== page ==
to the end of time what well-directed giving can accomplish. And 
may God grant that her unselfish devotion to the cause of Christ, 
and her liberal spirit in giving to build up the church, a church 


she has never seen, — may be imitated by the people she has blessed 
— by all of us upon whom the blessing has come. 

For nine months after the church was organized, it was supplied 
with preaching by different ministers. Among these were Rev. 
Charles Thayer, of Farmington, Rev. John L. Gage, of Kasson, and 
myself. My first visit to the place and first religious service were 
on Sabbath, March 21, 1869. Three times afterwards I visited you 
and preached for you, before my removal from St. Paul here, 
which was on the first of July. In the meantime the church made 
out a call, in due form and order, for my permanent settlement as 
Pastor. This call, having been presented by the Presbytery, was 
accepted, and I was formally installed Pastor of this church, by 
the Presbytery of Southern Minnesota, on Sabbath evening, Aug. 
15, 1869 — the evening of the same day on which this house was 
dedicated. The sermon was preached by Rev. W. S. Wilson, of 
Owatonna, the charge to the Pastor was given by Rev. D. C. Lyon, 
and the charge to the people by Dr. Paxton. 

The resident membership of the church at this time consisted 
of eighteen persons, as follows: — Mr. and Mrs. Brownsell. Mr. and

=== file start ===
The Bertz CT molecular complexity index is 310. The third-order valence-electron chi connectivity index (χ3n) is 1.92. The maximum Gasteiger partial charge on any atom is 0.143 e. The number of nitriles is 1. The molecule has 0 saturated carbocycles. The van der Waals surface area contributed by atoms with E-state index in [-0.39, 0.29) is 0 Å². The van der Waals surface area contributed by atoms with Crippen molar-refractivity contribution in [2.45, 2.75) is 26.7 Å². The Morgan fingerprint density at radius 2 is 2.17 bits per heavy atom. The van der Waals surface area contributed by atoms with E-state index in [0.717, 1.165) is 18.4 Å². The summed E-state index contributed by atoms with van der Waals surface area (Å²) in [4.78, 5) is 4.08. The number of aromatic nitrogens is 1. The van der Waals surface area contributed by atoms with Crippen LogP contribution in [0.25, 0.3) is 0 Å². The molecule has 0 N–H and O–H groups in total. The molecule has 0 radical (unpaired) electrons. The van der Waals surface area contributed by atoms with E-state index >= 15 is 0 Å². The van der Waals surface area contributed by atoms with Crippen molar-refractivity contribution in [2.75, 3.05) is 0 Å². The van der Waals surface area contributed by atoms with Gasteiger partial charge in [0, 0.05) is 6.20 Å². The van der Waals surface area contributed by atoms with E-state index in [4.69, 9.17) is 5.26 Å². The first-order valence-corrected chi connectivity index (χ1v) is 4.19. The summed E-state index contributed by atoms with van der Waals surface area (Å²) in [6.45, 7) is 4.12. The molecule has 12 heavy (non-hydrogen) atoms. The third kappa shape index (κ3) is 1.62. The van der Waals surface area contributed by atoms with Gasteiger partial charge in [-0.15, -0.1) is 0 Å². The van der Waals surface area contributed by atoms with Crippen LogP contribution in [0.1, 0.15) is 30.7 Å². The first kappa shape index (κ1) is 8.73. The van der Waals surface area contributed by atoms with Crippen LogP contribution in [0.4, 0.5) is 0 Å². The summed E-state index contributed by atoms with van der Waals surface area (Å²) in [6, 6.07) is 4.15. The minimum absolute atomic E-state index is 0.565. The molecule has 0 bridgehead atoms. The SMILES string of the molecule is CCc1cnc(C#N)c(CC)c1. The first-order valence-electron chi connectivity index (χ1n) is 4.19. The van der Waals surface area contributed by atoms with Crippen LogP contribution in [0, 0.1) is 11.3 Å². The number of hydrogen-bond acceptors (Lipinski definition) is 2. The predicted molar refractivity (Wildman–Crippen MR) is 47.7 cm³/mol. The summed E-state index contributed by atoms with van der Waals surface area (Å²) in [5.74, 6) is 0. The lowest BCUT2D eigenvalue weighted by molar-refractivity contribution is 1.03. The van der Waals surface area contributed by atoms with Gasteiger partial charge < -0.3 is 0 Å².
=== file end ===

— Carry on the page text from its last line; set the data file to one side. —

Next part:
Mrs. C. B. Kellar, Mr. and Mrs. Eaton, Mrs. Robinson, Mrs. Arm- 
strong, Mrs. Barden, Mr. Samuel Thompson, Mrs. Woodruff, Mrs. 
Ruble, Mr. and Mrs. Squier, Mr. Batchelder, Mrs. Buell, Mr. Clar- 
ence Wedge, and Mr. Sherwood. These persons are all still living. 
Eight of them have removed, the other ten are with us still — most 
of them present this morning. The same three who were origin- 
ally chosen Elders, still hold that office, having been since twice 
re-elected; and of the original eighteen, Mr. Thompson holds the 
office of Deacon. Some of you remember Father and Mother 
Brownsell. The Fall after my settlement here, they removed to 
the vicinity of Fond-du-Lac, Wis., where they still reside with one 
of their sons, in the feebleness of advanced age, waiting for the 
Master to say, " Arise ye, and depart; for this is not your rest.'' 

From this beginning, the history of the church has been one of 
remarkable and unbroken prosperity. During the first year there 
were added to our communion, thirty-nine persons; the second 
year fifty -two; the third year, thirty; the fourth year, twenty; the 
fifth year, fourteen; the sixth year, twelve; the seventh year, the 


one just closed, seventy-five; making a total of two hundred and 
forty-two communicants received in seven years. Of these, forty- 
six have been received by letter from other churches, and one hun- 
dred and ninety-six on profession of faith in Christ. It has 
already been stated that at the beginning of the present pastorate